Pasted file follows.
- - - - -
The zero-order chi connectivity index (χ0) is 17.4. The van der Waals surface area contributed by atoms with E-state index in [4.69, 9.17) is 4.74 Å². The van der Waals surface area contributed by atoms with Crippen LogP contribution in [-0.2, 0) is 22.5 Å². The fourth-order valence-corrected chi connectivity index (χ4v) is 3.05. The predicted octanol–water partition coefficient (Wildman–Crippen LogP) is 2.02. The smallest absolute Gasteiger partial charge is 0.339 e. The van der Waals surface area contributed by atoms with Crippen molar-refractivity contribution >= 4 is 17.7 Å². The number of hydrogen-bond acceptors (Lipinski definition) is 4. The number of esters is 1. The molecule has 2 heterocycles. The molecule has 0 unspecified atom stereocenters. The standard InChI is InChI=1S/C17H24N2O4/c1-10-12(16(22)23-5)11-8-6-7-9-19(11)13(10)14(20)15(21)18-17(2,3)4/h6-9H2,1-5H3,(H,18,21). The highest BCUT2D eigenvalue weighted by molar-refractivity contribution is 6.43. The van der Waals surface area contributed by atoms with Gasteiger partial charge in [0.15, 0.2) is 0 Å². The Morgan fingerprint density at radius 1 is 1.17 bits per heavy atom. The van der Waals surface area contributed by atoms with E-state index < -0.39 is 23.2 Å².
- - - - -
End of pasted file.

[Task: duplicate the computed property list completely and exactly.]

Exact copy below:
The zero-order chi connectivity index (χ0) is 17.4. The van der Waals surface area contributed by atoms with E-state index in [4.69, 9.17) is 4.74 Å². The van der Waals surface area contributed by atoms with Crippen LogP contribution in [-0.2, 0) is 22.5 Å². The fourth-order valence-corrected chi connectivity index (χ4v) is 3.05. The predicted octanol–water partition coefficient (Wildman–Crippen LogP) is 2.02. The smallest absolute Gasteiger partial charge is 0.339 e. The van der Waals surface area contributed by atoms with Crippen molar-refractivity contribution >= 4 is 17.7 Å². The number of hydrogen-bond acceptors (Lipinski definition) is 4. The number of esters is 1. The molecule has 2 heterocycles. The molecule has 0 unspecified atom stereocenters. The standard InChI is InChI=1S/C17H24N2O4/c1-10-12(16(22)23-5)11-8-6-7-9-19(11)13(10)14(20)15(21)18-17(2,3)4/h6-9H2,1-5H3,(H,18,21). The highest BCUT2D eigenvalue weighted by molar-refractivity contribution is 6.43. The van der Waals surface area contributed by atoms with Gasteiger partial charge in [0.15, 0.2) is 0 Å². The Morgan fingerprint density at radius 1 is 1.17 bits per heavy atom. The van der Waals surface area contributed by atoms with E-state index < -0.39 is 23.2 Å².